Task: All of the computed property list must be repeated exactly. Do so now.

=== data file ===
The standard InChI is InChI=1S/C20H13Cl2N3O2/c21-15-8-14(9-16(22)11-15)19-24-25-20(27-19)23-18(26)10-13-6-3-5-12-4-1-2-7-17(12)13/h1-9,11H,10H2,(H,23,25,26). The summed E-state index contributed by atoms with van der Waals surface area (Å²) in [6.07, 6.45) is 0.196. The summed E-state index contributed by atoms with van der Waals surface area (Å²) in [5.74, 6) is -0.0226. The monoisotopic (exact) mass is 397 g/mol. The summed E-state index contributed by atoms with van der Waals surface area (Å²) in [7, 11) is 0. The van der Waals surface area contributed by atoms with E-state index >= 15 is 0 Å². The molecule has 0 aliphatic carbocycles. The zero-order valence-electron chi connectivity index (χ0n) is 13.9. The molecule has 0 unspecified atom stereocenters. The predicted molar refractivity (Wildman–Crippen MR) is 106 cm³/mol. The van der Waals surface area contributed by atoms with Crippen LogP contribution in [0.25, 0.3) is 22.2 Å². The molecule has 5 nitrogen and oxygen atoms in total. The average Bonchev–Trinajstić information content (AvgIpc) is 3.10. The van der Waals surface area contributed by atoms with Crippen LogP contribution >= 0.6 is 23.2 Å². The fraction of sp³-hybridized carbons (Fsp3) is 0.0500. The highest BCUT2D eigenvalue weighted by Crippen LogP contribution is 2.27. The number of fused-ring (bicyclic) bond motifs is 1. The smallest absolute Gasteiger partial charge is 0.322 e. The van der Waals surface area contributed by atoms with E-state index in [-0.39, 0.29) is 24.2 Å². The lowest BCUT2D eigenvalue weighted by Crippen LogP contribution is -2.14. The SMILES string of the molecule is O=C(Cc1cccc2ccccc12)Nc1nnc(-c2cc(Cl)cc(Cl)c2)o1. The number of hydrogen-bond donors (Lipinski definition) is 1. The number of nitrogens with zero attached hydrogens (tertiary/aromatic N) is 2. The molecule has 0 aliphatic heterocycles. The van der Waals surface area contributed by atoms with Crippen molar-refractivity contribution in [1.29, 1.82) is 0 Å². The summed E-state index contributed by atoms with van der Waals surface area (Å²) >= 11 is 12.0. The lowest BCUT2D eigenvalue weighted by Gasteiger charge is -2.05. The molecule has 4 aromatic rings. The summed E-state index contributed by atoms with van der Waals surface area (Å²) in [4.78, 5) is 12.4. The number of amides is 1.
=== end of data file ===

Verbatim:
The standard InChI is InChI=1S/C20H13Cl2N3O2/c21-15-8-14(9-16(22)11-15)19-24-25-20(27-19)23-18(26)10-13-6-3-5-12-4-1-2-7-17(12)13/h1-9,11H,10H2,(H,23,25,26). The summed E-state index contributed by atoms with van der Waals surface area (Å²) in [6.07, 6.45) is 0.196. The summed E-state index contributed by atoms with van der Waals surface area (Å²) in [5.74, 6) is -0.0226. The monoisotopic (exact) mass is 397 g/mol. The summed E-state index contributed by atoms with van der Waals surface area (Å²) in [7, 11) is 0. The van der Waals surface area contributed by atoms with E-state index >= 15 is 0 Å². The molecule has 0 aliphatic carbocycles. The zero-order valence-electron chi connectivity index (χ0n) is 13.9. The molecule has 0 unspecified atom stereocenters. The predicted molar refractivity (Wildman–Crippen MR) is 106 cm³/mol. The van der Waals surface area contributed by atoms with Crippen LogP contribution in [0.25, 0.3) is 22.2 Å². The molecule has 5 nitrogen and oxygen atoms in total. The average Bonchev–Trinajstić information content (AvgIpc) is 3.10. The van der Waals surface area contributed by atoms with Crippen LogP contribution >= 0.6 is 23.2 Å². The fraction of sp³-hybridized carbons (Fsp3) is 0.0500. The highest BCUT2D eigenvalue weighted by Crippen LogP contribution is 2.27. The number of fused-ring (bicyclic) bond motifs is 1. The smallest absolute Gasteiger partial charge is 0.322 e. The van der Waals surface area contributed by atoms with E-state index in [-0.39, 0.29) is 24.2 Å². The lowest BCUT2D eigenvalue weighted by Crippen LogP contribution is -2.14. The SMILES string of the molecule is O=C(Cc1cccc2ccccc12)Nc1nnc(-c2cc(Cl)cc(Cl)c2)o1. The number of hydrogen-bond donors (Lipinski definition) is 1. The number of nitrogens with zero attached hydrogens (tertiary/aromatic N) is 2. The molecule has 0 aliphatic heterocycles. The van der Waals surface area contributed by atoms with Crippen molar-refractivity contribution in [1.29, 1.82) is 0 Å². The summed E-state index contributed by atoms with van der Waals surface area (Å²) >= 11 is 12.0. The lowest BCUT2D eigenvalue weighted by Gasteiger charge is -2.05. The molecule has 4 aromatic rings. The summed E-state index contributed by atoms with van der Waals surface area (Å²) in [4.78, 5) is 12.4. The number of amides is 1.